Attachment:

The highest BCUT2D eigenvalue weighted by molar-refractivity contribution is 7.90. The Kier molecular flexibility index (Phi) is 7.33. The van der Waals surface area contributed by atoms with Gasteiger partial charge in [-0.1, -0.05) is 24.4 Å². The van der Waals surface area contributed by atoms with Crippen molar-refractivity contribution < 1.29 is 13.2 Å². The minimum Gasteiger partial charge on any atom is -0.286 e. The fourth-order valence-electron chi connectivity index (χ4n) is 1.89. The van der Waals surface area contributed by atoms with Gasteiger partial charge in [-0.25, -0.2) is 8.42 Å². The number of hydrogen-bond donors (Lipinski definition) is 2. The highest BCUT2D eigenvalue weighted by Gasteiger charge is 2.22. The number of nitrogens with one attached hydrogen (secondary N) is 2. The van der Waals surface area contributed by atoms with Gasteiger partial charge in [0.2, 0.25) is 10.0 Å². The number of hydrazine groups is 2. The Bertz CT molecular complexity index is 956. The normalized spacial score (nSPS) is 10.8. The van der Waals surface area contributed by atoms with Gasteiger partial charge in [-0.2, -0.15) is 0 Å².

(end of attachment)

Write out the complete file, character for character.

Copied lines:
The highest BCUT2D eigenvalue weighted by molar-refractivity contribution is 7.90. The Kier molecular flexibility index (Phi) is 7.33. The van der Waals surface area contributed by atoms with Gasteiger partial charge in [-0.1, -0.05) is 24.4 Å². The van der Waals surface area contributed by atoms with Crippen molar-refractivity contribution < 1.29 is 13.2 Å². The minimum Gasteiger partial charge on any atom is -0.286 e. The fourth-order valence-electron chi connectivity index (χ4n) is 1.89. The van der Waals surface area contributed by atoms with Gasteiger partial charge in [-0.25, -0.2) is 8.42 Å². The number of hydrogen-bond donors (Lipinski definition) is 2. The highest BCUT2D eigenvalue weighted by Gasteiger charge is 2.22. The number of nitrogens with one attached hydrogen (secondary N) is 2. The van der Waals surface area contributed by atoms with Gasteiger partial charge in [0.2, 0.25) is 10.0 Å². The number of hydrazine groups is 2. The Bertz CT molecular complexity index is 956. The normalized spacial score (nSPS) is 10.8. The van der Waals surface area contributed by atoms with Gasteiger partial charge in [-0.2, -0.15) is 0 Å².